Young people with juvenile justice involvement face many challenges, which may include a lack of education and employment skills, antisocial attitudes and values, unstable housing, and much more. These challenges make it difficult for them to pursue educational pursuits or enter the workforce and become productive citizens.
Communities In Schools (CIS) works to integrate a variety of support services for students to keep them on a path to graduation. MDRC’s evaluation consisted of a quasi-experimental study of the whole model and a randomized controlled trial of one of its components — case management for students at higher risk.
Final Findings from the Communities In Schools Random Assignment Evaluation
Communities In Schools (CIS) works to integrate a variety of support services for students to keep them on a path to graduation. This randomized controlled trial assessed the effects of one component of the CIS model — case management for high-risk students.
A Quasi-Experimental Evaluation Of Communities In Schools
Communities In Schools (CIS) works to integrate a variety of support services for students to keep them on a path to graduation. This quasi-experimental evaluation examined the effects of the CIS whole-school model in high schools, middle schools, and elementary schools.
A Case Study of Communities In Schools
Many students in high-poverty schools face serious challenges such as housing instability and hunger, and the stress in their daily lives can affect their school attendance and performance. CIS aims to address these challenges. This brief describes how the organization has used evaluation findings to enhance and modify its services.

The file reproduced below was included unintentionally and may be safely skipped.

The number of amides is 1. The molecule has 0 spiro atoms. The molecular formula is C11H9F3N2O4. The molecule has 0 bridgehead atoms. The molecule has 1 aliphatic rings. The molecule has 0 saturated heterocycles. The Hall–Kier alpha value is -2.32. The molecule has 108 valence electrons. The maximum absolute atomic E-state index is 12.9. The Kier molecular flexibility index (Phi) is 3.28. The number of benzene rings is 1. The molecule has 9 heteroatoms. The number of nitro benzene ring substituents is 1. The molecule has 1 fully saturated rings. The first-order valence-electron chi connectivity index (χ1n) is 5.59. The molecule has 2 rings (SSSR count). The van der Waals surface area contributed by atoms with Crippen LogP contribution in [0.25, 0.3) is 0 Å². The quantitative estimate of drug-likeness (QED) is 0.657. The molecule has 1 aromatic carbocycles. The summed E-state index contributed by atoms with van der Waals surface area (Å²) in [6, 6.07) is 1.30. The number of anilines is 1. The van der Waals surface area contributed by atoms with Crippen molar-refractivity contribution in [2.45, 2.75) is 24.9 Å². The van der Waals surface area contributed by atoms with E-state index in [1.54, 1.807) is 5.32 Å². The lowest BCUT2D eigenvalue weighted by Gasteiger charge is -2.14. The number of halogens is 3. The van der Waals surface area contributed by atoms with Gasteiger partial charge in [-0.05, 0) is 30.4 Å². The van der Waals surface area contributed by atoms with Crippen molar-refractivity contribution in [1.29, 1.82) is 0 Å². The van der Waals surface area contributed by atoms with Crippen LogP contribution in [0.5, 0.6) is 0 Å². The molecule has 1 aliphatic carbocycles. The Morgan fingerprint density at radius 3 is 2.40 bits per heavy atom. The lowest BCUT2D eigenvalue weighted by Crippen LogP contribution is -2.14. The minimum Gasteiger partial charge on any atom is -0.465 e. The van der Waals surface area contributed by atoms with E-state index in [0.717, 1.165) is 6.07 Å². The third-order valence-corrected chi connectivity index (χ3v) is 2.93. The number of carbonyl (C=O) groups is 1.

An Implementation Study of the PACE Center for Girls
To serve at-risk girls, PACE provides academic and social services in a gender-responsive environment, focusing on safety, relationships, and girls’ individual strengths while accounting for the effects of trauma. The program offers low staff-to-student ratios, counseling and case management, and a life skills curriculum targeted to girls.
Evidence from the Evaluation of the PACE Center for Girls
Born out of research showing that girls and boys have different risk factors and pathways into the justice system, gender-responsive programs focus on girls’ unique needs and strengths. This brief summarizes the developing research on their effectiveness and describes how one program enacts the principles in its service delivery.
Two-Year Impact Findings from the Youth Villages Transitional Living Evaluation
This study tested a program that offers individualized services to young people who are making the transition from foster care or juvenile justice custody to independent living. The program had modest, positive effects on earnings, housing stability, and economic well-being and improved some health and safety outcomes.
The Change Capital Fund donor consortium invests in community groups to help expand their capacity to coordinate services in areas of persistent poverty. Using a variety of models, grantees are strengthening internal and external connections to meet the housing, education, and employment needs of local residents.
Which Improves Welfare Recipients’ Earnings More in the Long Term?
Findings after 10-15 years from the National Evaluation of Welfare-to-Work Strategies suggest that while initially stressing job search for participants led to greater earnings in the short term than did initially stressing education and training, neither approach produced substantial effects past the five-year follow-up period.